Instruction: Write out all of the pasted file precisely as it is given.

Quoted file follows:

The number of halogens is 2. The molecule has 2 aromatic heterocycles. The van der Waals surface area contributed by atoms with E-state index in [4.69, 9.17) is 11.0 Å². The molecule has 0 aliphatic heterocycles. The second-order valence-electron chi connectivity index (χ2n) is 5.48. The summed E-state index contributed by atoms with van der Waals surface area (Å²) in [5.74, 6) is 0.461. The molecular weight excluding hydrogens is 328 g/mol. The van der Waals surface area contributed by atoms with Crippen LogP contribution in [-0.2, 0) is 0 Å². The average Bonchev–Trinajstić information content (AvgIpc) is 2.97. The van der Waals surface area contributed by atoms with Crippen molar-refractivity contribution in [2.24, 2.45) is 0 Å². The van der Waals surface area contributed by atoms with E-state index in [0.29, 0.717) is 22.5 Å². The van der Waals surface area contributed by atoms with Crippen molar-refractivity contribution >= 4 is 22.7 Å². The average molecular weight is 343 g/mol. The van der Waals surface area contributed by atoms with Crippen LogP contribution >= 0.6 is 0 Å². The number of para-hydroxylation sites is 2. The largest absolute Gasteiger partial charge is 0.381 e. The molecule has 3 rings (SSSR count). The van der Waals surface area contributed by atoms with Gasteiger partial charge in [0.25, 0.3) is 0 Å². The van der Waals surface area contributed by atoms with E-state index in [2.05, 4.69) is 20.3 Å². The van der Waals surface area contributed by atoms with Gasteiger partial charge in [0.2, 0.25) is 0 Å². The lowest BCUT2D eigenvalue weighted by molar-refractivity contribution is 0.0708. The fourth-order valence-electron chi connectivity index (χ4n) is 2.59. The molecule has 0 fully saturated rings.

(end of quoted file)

The number of halogens is 2. The molecule has 2 aromatic heterocycles. The van der Waals surface area contributed by atoms with E-state index in [4.69, 9.17) is 11.0 Å². The molecule has 0 aliphatic heterocycles. The second-order valence-electron chi connectivity index (χ2n) is 5.48. The summed E-state index contributed by atoms with van der Waals surface area (Å²) in [5.74, 6) is 0.461. The molecular weight excluding hydrogens is 328 g/mol. The van der Waals surface area contributed by atoms with Crippen LogP contribution in [-0.2, 0) is 0 Å². The average Bonchev–Trinajstić information content (AvgIpc) is 2.97. The van der Waals surface area contributed by atoms with Crippen molar-refractivity contribution in [2.24, 2.45) is 0 Å². The van der Waals surface area contributed by atoms with E-state index in [0.29, 0.717) is 22.5 Å². The van der Waals surface area contributed by atoms with Crippen molar-refractivity contribution >= 4 is 22.7 Å². The average molecular weight is 343 g/mol. The van der Waals surface area contributed by atoms with Crippen LogP contribution >= 0.6 is 0 Å². The number of para-hydroxylation sites is 2. The largest absolute Gasteiger partial charge is 0.381 e. The molecule has 3 rings (SSSR count). The van der Waals surface area contributed by atoms with Gasteiger partial charge in [0.25, 0.3) is 0 Å². The van der Waals surface area contributed by atoms with E-state index in [2.05, 4.69) is 20.3 Å². The van der Waals surface area contributed by atoms with Gasteiger partial charge in [0.2, 0.25) is 0 Å². The lowest BCUT2D eigenvalue weighted by molar-refractivity contribution is 0.0708. The fourth-order valence-electron chi connectivity index (χ4n) is 2.59. The molecule has 0 fully saturated rings.